Diagenesis, Petrophysics and Reservoir Quality Models of the Montney Formation – A Major Siltstone Reservoir in Western Canada
Noga Vaisblat¹, Nicholas Harris, and John-Paul Zonneveld
¹University of Alberta
Petrophysical and diagenetic models are important for evaluating the economic viability of a reservoir. Such models are routinely developed for sandstone and shale reservoirs, as many of the parameters and processes influencing those types of plays are well constrained. Our understanding of siltstone reservoirs however is much less advanced, and appropriate parameters for reservoir quality modeling are needed.
We are developing a reservoir quality model for the Lower Triassic Montney Formation, a westward-thickening accumulation of fine, well-sorted siliciclastic and carbonate sediments in the West Canada Sedimentary Basin, integrating geochemistry, rock fabric, paragenesis and petrophysical properties. XRD and SEM and QEMSCAN were used to determine quantitative mineralogical composition. Diagenetic phases and paragenetic sequences were identified by SEM imaging and thin section petrography. Core analyses, including mercury injection porosimetry and, continuous flow permeability measurements were compared with estimates made by standard well logs analysis.
Results show that original mineralogy is the primary control over rock composition, which includes quartz, feldspar, plagioclase, carbonate minerals, pyrite and marcasite, apatite, muscovite and clay minerals (illite, chlorite and detrital clays). Halite and to a lesser extent anhydrite were also found in many samples. Cementation and authigenic clay minerals crystallization clearly reduced primary porosity, including precipitation of calcite, dolomite, feldspar and quartz cements. Porosity was enhanced by dissolution of carbonate minerals and feldspar and quartz.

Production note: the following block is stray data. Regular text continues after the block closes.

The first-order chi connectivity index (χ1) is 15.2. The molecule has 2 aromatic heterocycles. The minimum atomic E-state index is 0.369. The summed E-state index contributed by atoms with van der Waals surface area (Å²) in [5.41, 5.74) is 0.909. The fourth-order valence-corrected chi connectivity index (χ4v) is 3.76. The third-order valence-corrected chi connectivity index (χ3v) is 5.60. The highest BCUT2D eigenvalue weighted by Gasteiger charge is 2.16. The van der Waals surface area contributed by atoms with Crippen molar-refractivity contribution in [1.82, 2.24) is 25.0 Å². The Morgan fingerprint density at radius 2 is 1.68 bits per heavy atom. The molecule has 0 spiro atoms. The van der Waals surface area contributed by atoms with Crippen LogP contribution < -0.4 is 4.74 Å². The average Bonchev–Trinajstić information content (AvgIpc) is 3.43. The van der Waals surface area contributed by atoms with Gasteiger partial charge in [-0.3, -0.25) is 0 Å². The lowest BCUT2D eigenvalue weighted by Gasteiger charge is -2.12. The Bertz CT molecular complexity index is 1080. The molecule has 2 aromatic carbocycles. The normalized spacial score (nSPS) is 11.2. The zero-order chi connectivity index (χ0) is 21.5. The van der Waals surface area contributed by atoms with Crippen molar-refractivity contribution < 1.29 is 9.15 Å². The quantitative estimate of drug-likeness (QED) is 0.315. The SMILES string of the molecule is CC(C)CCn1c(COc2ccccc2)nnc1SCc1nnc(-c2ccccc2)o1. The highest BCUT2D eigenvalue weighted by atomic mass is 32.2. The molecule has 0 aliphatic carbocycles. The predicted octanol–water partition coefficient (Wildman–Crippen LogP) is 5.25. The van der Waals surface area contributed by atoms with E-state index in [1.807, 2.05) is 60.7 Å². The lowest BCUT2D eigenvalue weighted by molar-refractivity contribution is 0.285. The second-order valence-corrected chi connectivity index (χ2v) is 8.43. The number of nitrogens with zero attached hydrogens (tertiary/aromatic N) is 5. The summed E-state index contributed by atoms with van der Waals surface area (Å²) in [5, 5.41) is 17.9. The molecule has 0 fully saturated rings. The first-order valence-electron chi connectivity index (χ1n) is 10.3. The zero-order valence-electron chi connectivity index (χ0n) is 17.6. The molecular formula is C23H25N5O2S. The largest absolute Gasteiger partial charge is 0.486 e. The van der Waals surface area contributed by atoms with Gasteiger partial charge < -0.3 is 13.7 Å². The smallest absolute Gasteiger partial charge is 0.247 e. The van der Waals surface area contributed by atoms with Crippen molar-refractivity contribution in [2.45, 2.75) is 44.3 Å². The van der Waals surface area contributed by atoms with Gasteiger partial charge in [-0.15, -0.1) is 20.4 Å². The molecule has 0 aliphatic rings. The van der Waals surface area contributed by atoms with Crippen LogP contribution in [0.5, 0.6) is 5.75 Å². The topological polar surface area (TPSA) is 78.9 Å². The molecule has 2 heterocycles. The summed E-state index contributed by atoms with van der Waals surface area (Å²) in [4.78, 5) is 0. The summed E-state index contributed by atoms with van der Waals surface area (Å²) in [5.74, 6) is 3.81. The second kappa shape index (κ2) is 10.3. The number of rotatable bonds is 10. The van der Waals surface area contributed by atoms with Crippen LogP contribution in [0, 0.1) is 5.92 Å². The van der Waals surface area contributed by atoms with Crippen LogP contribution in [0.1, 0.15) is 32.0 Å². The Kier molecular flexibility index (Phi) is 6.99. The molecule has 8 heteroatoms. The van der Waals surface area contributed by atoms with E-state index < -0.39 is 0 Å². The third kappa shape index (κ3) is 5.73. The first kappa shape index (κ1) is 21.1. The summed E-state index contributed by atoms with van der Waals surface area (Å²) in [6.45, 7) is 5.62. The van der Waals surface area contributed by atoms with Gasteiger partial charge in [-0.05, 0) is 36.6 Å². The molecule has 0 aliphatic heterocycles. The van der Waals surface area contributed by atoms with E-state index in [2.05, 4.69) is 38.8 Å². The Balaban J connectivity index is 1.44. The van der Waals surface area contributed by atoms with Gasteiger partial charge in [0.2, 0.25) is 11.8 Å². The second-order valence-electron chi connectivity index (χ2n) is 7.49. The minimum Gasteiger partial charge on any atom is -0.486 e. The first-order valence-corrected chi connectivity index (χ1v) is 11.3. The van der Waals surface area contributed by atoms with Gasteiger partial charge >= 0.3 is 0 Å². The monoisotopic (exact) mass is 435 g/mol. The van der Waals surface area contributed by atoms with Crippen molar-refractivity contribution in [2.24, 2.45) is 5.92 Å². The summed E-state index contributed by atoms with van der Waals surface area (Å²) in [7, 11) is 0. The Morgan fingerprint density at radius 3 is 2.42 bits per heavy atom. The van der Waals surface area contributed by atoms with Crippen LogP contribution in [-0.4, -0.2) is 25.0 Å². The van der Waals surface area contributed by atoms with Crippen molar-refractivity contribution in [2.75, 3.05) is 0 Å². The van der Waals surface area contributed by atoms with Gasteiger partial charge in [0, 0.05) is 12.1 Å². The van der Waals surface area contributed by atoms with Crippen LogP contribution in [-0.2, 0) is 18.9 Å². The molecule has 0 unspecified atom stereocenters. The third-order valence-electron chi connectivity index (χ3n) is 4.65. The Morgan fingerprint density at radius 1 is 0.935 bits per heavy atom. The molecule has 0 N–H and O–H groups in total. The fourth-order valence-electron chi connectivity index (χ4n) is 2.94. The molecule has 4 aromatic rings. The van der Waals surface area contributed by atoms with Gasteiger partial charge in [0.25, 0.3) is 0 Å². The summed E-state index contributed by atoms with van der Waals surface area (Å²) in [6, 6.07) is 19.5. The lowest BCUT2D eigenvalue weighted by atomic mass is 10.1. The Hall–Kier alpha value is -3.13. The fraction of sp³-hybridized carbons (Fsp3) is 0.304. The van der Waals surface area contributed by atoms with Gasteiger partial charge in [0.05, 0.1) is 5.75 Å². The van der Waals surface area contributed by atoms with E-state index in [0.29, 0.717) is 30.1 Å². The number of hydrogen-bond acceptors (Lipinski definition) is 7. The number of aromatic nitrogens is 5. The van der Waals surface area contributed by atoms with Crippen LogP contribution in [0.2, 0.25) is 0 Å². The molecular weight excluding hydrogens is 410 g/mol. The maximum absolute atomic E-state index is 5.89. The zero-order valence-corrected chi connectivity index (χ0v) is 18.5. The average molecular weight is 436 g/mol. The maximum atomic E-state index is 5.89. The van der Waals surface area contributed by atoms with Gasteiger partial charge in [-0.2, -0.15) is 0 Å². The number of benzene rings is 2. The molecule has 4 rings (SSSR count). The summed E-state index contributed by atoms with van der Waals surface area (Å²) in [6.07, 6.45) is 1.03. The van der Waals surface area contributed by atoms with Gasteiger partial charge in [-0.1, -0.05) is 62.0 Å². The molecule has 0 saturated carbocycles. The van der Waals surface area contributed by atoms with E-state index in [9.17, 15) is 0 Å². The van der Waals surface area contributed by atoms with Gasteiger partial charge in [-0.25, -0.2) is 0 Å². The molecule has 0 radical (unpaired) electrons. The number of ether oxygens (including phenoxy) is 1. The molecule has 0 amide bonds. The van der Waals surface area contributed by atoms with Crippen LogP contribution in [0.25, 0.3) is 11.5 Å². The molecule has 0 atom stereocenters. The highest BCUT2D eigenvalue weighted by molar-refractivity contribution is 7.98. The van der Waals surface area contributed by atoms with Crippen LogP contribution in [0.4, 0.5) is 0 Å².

Analyses of Montney core samples indicate porosities of 0.5 - 5% and air permeabilities of 10-3 to 5 md. Neither porosity nor permeability shows an obvious relationship to rock composition.
In order to up-scale results obtained from SEM and thin section, data was assembled into GAMLS (Geologic Analysis via Maximum Likelihood System) software. GAMLS enable correlation between log response and accurate mineralogical and petrophysical data to create a predictive characterization model for reservoir quality.
AAPG Search and Discovery Article #90207 © AAPG Geoscience Technology Workshop, Unconventionals Update, November 4-5, 2014, Austin, Texas